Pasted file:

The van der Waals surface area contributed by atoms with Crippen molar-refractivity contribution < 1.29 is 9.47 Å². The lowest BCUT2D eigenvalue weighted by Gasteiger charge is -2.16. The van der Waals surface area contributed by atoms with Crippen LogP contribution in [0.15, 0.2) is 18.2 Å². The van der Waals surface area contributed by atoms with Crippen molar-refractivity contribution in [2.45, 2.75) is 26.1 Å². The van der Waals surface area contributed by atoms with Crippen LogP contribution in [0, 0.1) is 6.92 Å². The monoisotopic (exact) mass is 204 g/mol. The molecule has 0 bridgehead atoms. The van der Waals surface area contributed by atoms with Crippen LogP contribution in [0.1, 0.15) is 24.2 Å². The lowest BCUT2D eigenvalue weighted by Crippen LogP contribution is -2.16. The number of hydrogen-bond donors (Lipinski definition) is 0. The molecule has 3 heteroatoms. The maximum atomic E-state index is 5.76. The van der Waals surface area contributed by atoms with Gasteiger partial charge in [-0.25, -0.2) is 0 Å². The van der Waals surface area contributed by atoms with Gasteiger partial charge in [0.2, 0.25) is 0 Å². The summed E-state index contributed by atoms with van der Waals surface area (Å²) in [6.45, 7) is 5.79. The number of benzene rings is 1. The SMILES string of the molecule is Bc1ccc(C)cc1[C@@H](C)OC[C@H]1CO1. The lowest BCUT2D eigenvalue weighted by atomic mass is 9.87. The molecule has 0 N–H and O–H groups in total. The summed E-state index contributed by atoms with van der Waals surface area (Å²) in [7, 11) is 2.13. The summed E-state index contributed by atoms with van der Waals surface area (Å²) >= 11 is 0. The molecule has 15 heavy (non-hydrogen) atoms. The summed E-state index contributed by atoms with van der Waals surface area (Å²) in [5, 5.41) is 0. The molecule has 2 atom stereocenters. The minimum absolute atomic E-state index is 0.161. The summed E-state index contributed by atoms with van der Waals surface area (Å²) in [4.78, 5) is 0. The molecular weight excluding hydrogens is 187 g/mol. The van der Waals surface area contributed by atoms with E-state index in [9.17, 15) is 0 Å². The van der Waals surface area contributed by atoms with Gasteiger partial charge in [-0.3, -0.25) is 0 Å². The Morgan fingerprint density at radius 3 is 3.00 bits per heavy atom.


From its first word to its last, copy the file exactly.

The van der Waals surface area contributed by atoms with Crippen molar-refractivity contribution < 1.29 is 9.47 Å². The lowest BCUT2D eigenvalue weighted by Gasteiger charge is -2.16. The van der Waals surface area contributed by atoms with Crippen LogP contribution in [0.15, 0.2) is 18.2 Å². The van der Waals surface area contributed by atoms with Crippen molar-refractivity contribution in [2.45, 2.75) is 26.1 Å². The van der Waals surface area contributed by atoms with Crippen LogP contribution in [0, 0.1) is 6.92 Å². The monoisotopic (exact) mass is 204 g/mol. The molecule has 0 bridgehead atoms. The van der Waals surface area contributed by atoms with Crippen LogP contribution in [0.1, 0.15) is 24.2 Å². The lowest BCUT2D eigenvalue weighted by Crippen LogP contribution is -2.16. The number of hydrogen-bond donors (Lipinski definition) is 0. The molecule has 3 heteroatoms. The maximum atomic E-state index is 5.76. The van der Waals surface area contributed by atoms with Gasteiger partial charge in [-0.25, -0.2) is 0 Å². The van der Waals surface area contributed by atoms with Gasteiger partial charge in [0.2, 0.25) is 0 Å². The summed E-state index contributed by atoms with van der Waals surface area (Å²) in [6.45, 7) is 5.79. The number of benzene rings is 1. The SMILES string of the molecule is Bc1ccc(C)cc1[C@@H](C)OC[C@H]1CO1. The lowest BCUT2D eigenvalue weighted by atomic mass is 9.87. The molecule has 0 N–H and O–H groups in total. The summed E-state index contributed by atoms with van der Waals surface area (Å²) in [7, 11) is 2.13. The summed E-state index contributed by atoms with van der Waals surface area (Å²) >= 11 is 0. The molecule has 15 heavy (non-hydrogen) atoms. The summed E-state index contributed by atoms with van der Waals surface area (Å²) in [5, 5.41) is 0. The molecule has 2 atom stereocenters. The minimum absolute atomic E-state index is 0.161. The summed E-state index contributed by atoms with van der Waals surface area (Å²) in [4.78, 5) is 0. The molecular weight excluding hydrogens is 187 g/mol. The van der Waals surface area contributed by atoms with E-state index in [9.17, 15) is 0 Å². The van der Waals surface area contributed by atoms with Gasteiger partial charge in [-0.3, -0.25) is 0 Å². The Morgan fingerprint density at radius 3 is 3.00 bits per heavy atom.